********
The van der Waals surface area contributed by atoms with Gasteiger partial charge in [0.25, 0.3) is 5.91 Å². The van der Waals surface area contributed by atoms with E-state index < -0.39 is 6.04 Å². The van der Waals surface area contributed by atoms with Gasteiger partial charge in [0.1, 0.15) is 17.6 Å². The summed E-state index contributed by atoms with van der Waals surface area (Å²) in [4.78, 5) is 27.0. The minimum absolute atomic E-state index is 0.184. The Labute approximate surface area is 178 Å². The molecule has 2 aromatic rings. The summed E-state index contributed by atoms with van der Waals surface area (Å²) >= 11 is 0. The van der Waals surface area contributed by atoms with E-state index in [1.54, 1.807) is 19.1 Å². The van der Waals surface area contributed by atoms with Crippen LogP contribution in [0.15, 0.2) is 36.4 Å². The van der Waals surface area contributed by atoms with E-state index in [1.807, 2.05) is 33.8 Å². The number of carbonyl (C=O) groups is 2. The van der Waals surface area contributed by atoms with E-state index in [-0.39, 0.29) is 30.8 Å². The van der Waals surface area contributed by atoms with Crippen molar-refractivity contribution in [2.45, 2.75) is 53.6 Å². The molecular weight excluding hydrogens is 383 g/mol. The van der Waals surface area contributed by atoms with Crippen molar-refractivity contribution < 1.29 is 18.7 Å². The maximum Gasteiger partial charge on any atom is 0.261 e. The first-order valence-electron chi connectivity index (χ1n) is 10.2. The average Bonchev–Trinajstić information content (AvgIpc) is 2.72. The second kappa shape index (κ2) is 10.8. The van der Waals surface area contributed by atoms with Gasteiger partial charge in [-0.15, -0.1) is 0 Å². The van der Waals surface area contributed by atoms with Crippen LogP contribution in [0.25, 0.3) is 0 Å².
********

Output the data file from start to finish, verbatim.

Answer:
The van der Waals surface area contributed by atoms with Gasteiger partial charge in [0.25, 0.3) is 5.91 Å². The van der Waals surface area contributed by atoms with E-state index < -0.39 is 6.04 Å². The van der Waals surface area contributed by atoms with Gasteiger partial charge in [0.1, 0.15) is 17.6 Å². The summed E-state index contributed by atoms with van der Waals surface area (Å²) in [4.78, 5) is 27.0. The minimum absolute atomic E-state index is 0.184. The Labute approximate surface area is 178 Å². The molecule has 2 aromatic rings. The summed E-state index contributed by atoms with van der Waals surface area (Å²) >= 11 is 0. The van der Waals surface area contributed by atoms with E-state index in [1.54, 1.807) is 19.1 Å². The van der Waals surface area contributed by atoms with Crippen LogP contribution in [0.15, 0.2) is 36.4 Å². The van der Waals surface area contributed by atoms with E-state index in [1.807, 2.05) is 33.8 Å². The number of carbonyl (C=O) groups is 2. The van der Waals surface area contributed by atoms with E-state index in [-0.39, 0.29) is 30.8 Å². The van der Waals surface area contributed by atoms with Crippen molar-refractivity contribution in [2.45, 2.75) is 53.6 Å². The molecular weight excluding hydrogens is 383 g/mol. The van der Waals surface area contributed by atoms with Crippen molar-refractivity contribution < 1.29 is 18.7 Å². The maximum Gasteiger partial charge on any atom is 0.261 e. The first-order valence-electron chi connectivity index (χ1n) is 10.2. The average Bonchev–Trinajstić information content (AvgIpc) is 2.72. The second kappa shape index (κ2) is 10.8. The van der Waals surface area contributed by atoms with Gasteiger partial charge in [-0.15, -0.1) is 0 Å². The van der Waals surface area contributed by atoms with Crippen LogP contribution in [0.25, 0.3) is 0 Å².